We end our Countdown of Horror Hosts with the Granddaddy of all Ghouls, Zacherley...
John Zacherle was born in 1918 on September 27th in Philadelphia, Pennsylvania to parents who wouldn’t allow him to go see the popular horror films of the time. Upon graduation from the University of Pennsylvania with a degree in english Literature, America entered the war and Zach enlisted in the army—seeing action in North Africa and Europe, for which he attianed the rank of Major.
In an attempt to enjoy the postwar world, Zach joined local repertory group the Stagecrafters and picked up a job as a radio announcer. Eventually making his way to television, Zacherle had many bit parts in a local serialized western called “Action in the Afternoon”.
At one point it was decided that Zach would play the town undertaker. The budget sensitive costume department dressed him a long black frock coat and this would be come one of Zacherle’s most important props, which still remains with him.
And then over 70 films were released and stations all around the country lined up to make deals to play them in the fall of 1957. WCAU-Channel 10 in Philadelphia and WABC-Channel 7 in New York both signed up to play these movies during late night.
Zach got a phone call from WCAU and was asked to host “Shock Theatre” out of the blue. Someone had remembered him from that western show and he never even had to try out. Out came the black coat he wore as the undertaker and he parted his hair down the middle—an application of the ghoul makeup and the original cool ghoul, “Roland”, pronounced Ro-LAND, was born!
Roland would have an assistant named Igor, and his wife lived in a coffin and was only referred to as “my dear” , and finally there was Gasport, Roland’s son who hung from a wall in a burlap sack and only moaned.
Roland would sometimes thrust a wooden stake into his wife’s coffin much to her delight and would occasionally climb in with her to enjoy the film. On one occasion he fired his unwilling son, Gasport, into outer space on a guided missile.
Occasionally, Roland would “break-in”—inserting himself into the actual film, this first occurred during “The Black Cat” where Karloff is presiding over a satanic ceremony and as the camera panned to close-ups of the participants, Zach made a face and the shot was inserted. It was so funny that it became a regular bit.
The show was so popular it was moved from late Monday night to Friday and Saturday. This only increased Roland’s popularity—so much so that there were over 800 fan clubs in Philadelphia devoted to the ghoul. Kids all over the city sported large black buttons that read “Roland” or “I Like Igor”. By August of ’58 Zach was featured in the Saturday Evening Post.
WCAU held an open house at the studio so that Roland’s fans could meet him. Executives expected 1,200 or maybe as many as 2,000, but 14,000 arrived, stopping Philadelphia traffic and damaging the facility. They dared not to hold another meet-and-greet.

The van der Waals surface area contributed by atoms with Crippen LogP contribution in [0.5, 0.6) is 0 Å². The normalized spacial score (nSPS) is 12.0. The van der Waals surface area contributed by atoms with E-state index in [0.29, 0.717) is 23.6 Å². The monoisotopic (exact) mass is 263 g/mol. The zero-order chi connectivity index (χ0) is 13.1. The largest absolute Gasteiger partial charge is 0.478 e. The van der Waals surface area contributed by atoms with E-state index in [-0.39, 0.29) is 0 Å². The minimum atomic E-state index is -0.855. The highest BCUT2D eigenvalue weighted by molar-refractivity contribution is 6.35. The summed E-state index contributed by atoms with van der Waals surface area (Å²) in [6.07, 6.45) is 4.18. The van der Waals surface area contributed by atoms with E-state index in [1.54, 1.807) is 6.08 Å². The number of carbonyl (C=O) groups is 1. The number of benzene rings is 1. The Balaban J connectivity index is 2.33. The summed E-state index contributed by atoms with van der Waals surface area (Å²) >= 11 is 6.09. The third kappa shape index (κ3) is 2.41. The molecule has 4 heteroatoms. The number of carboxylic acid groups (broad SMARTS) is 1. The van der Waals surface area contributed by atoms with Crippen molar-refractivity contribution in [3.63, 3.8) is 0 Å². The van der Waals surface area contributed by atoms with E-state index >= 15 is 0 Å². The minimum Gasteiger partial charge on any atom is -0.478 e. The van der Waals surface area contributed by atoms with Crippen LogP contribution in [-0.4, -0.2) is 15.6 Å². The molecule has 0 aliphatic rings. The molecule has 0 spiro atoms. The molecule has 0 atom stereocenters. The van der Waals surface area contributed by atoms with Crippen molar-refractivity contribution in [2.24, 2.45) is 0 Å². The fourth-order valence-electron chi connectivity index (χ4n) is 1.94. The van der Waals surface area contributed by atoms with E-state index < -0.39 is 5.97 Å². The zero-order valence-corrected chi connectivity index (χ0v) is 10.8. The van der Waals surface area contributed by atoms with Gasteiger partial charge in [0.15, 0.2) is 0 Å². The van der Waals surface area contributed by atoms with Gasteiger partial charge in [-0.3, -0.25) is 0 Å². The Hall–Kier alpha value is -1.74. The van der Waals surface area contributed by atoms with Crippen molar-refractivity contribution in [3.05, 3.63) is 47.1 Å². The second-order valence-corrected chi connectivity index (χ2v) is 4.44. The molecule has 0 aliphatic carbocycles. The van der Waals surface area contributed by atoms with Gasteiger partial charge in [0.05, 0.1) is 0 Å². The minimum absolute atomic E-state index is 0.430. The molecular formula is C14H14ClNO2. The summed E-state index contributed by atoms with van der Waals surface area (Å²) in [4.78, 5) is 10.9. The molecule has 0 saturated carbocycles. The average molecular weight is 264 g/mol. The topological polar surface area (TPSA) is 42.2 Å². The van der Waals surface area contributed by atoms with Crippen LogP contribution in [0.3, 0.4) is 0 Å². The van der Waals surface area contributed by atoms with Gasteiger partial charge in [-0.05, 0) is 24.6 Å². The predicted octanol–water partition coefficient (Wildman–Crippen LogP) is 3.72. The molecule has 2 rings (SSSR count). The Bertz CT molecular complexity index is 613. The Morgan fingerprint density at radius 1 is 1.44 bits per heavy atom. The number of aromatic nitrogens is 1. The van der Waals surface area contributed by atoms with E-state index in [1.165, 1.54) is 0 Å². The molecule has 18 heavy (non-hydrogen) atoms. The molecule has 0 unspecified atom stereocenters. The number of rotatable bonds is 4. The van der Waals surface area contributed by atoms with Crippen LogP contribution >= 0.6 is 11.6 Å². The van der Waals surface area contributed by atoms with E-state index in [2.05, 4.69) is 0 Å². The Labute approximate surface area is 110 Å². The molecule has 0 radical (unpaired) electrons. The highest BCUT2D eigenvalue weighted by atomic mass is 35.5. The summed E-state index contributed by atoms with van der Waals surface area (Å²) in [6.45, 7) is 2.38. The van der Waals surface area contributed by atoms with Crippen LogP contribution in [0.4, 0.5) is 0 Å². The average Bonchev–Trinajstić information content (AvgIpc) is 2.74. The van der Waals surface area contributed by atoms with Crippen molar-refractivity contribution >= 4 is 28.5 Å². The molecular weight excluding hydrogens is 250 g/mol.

Record label owner Bernie Lowe found his daughter glued to Roland on television and discovered his popularity, charisma and even watched him recite horror limericks that fans had sent in and got the idea to record the ghoul.
“Dinner with Drac” was the record, a rock song which had Zacherle singing and reciting while being back by Dave Appell and the Applejacks, the house band at Cameo Records. Rumor sez that because Dick Clark refused to play it on “American Bandstand”, so it was recut with milder lyrics. The record was a big hit and made it to number 6 on the Billboard chart, getting the ghoul on shows like “American Bandstand” and other teen-oriented fare.
Around this time, John made the move to New York, ending his run on WCAU prematurely due to general dislike on both sides regarding salary and ownership of the character, etc. WABC in Manhattan had been airing the shock package without a host, but picked up Zacherle just as his other contract ended.
Being that the name of Zach’s character was in dispute, they simply added a “Y” to Zacherle’s name and that both made the character his and made it easier to pronounce for the kids. Zach’s wife “My Dear” became “Isobel” at WABC, though Gasport stayed the same.
Zacherley became a household name in NYC and he made crossover appearances on The Steve Allen Show, The Jack Paar Show and Pat Boone’s show as well. A third single was released pairing “I was a Teenage Caveman” with “Dummy Doll”. In March of ’59, WABC announced that Zach was being given his own show Friday and Saturday night called “Zacherley at Large” in place of Shock Theatre. But by late June, the ghoul appeared on the show for the last time, announcing that he would be moving to WOR- Channel 9.
Zach’s carreer as a horror host eventually led him to WPIX in ‘63 where he hosted first cartoons and, later, films.
By 1965 “Zacherley’s Disco Teen” hit daily air in Newark, NJ on the UHF station, Channel 47 WNJU-TV. It was a kind of Transylvanian Bandstand that featured local bands and dancers. Because of the subpar reception.
And then the ghoul went into radio, where he stayed, for the most part, for more than a decade. Zach has continued working for all these years since making personal appearances and doing signings.
We know that he is Zacherley, the Cool Ghoul, but as he usually says to viewers, unable to see them through the magic of television as we can see him:
Goodnight… whatever you are!
Zacherley hosts his own classic clips:
Zach kills on Mike Douglas:
Among others, Zacherley:
A tour of Zach’s place from just a few years ago: